Cryptocurrency exchanges are on the move as regulatory frameworks shift eastward, bringing about the need for regulatory arbitrage. Gemini, a cryptocurrency exchange, has announced plans to boost its headcount and operations in Singapore, while Binance, Bybit, and OKX have all left Canada. Similarly, Andreessen Horowitz has named its first non-US outpost in London. This shift in the regulatory landscape is creating opportunities for countries that have established crypto-friendly regulations to attract crypto companies. In the past year, Dubai established the Virtual Asset Regulatory Authority, while the European Union passed the Markets in Crypto-Assets regulation. Hong Kong’s Securities and Futures Commission have also started accepting license applications for crypto exchanges.
However, the lack of a global regulatory framework for cryptocurrencies has made it imperative for crypto companies to practice regulatory arbitrage. The International Monetary Fund has called for a global framework to bring order to the markets, establish consumer confidence, lay out the limits of what is permissible, and provide a safe space for useful innovation to continue. In the absence of such a coordinated worldwide effort, national regulators will remain cloaked in differing regulatory frameworks. Ultimately, crypto professionals will be compelled to migrate to the friendliest jurisdictions.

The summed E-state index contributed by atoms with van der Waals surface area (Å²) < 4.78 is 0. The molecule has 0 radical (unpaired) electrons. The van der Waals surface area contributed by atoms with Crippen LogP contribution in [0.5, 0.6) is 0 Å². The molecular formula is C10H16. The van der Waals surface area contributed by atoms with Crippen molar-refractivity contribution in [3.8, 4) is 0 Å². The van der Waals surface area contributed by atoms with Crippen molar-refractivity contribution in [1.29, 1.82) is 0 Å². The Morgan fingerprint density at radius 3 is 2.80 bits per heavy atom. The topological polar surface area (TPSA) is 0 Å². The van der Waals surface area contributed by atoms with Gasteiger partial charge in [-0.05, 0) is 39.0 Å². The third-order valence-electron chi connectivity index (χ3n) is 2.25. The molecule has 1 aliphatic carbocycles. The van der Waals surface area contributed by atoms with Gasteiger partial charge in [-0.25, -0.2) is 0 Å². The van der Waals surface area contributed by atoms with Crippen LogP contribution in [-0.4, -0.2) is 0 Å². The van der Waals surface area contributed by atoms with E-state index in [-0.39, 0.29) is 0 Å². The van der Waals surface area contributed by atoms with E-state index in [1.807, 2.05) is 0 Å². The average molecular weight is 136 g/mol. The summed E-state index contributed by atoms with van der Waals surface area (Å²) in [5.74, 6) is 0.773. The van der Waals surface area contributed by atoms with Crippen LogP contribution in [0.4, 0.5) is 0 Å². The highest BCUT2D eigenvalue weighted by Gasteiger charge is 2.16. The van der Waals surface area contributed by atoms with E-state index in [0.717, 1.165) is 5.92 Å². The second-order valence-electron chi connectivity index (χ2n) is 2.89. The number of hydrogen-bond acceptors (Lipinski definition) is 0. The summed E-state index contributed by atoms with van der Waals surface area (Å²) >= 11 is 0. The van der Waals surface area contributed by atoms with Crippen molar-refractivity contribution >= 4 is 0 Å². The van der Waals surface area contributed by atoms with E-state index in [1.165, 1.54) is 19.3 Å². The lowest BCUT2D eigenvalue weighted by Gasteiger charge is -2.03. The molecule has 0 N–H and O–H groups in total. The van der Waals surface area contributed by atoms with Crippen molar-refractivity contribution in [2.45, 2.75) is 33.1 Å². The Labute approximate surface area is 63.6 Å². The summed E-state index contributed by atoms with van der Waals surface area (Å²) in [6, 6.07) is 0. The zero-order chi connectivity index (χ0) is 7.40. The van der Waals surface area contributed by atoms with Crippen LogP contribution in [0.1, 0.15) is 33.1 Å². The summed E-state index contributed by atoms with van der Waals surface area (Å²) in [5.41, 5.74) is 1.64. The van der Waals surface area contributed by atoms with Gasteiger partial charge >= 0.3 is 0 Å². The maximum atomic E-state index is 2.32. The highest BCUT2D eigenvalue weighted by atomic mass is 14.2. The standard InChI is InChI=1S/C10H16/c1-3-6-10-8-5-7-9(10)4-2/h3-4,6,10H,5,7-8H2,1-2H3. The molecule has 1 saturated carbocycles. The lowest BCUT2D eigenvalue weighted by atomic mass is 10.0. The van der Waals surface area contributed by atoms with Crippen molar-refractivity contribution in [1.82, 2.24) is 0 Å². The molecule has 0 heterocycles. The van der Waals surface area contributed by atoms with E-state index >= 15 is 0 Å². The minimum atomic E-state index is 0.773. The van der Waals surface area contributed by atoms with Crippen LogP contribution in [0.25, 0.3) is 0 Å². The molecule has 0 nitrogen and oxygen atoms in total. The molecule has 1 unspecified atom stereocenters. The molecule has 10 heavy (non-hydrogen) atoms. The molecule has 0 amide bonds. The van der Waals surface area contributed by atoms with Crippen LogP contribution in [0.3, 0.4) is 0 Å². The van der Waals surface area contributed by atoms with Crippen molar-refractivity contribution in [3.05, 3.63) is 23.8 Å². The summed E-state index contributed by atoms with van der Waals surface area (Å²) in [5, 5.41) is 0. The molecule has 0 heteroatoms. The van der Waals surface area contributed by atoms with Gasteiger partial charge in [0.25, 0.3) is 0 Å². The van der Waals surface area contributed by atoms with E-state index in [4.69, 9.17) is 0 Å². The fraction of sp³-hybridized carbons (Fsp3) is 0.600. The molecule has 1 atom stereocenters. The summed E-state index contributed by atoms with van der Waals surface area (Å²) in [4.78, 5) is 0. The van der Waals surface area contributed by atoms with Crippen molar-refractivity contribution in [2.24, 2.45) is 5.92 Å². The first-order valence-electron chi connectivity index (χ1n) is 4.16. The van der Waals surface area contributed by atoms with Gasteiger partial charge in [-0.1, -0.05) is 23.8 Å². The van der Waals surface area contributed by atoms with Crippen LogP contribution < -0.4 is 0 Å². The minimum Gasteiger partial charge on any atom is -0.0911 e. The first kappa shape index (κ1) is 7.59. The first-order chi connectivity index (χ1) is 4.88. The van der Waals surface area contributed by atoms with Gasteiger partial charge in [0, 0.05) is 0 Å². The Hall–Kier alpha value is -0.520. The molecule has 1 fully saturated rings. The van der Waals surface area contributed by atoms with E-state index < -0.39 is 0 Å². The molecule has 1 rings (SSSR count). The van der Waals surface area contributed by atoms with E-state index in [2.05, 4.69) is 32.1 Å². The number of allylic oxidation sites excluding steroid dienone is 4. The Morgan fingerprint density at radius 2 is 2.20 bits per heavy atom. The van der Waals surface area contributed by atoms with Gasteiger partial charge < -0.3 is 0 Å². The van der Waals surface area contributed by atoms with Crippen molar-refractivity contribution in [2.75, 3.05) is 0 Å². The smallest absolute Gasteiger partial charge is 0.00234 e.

This reality is prompting crypto companies to consider relocating or expanding to more crypto-friendly jurisdictions. Most recently, after the U.S. Securities and Exchange Commission sued Coinbase, the largest U.S. crypto exchange, for allegedly trading unregistered securities, a politician in Hong Kong then invited the company to apply for licensing in the city-state. Coinbase has also publicized its meetings with authorities in the United Arab Emirates to discuss establishing a hub there. Startup founders and digital nomads are surveying the regulatory landscape and developing criteria for deciding where to put down roots.
Regulations are important, but other factors are equally important, including a favorable investment environment, ease of doing business, and low taxes. CoinDesk has ranked the best places to live and work for crypto professionals based on eight different criteria. Zug topped the list where Ethereum was born; Singapore is the center for Asian crypto wealth; London is the world’s capital for foreign exchange, and Seoul is Asia’s retail crypto capital. Dubai plans to become a global financial power by launching a crypto regulatory arm. Other crypto-friendly places on the list include Abu Dhabi, Wyoming, Silicon Valley, Austin, Berlin, Los Angeles, and New York City.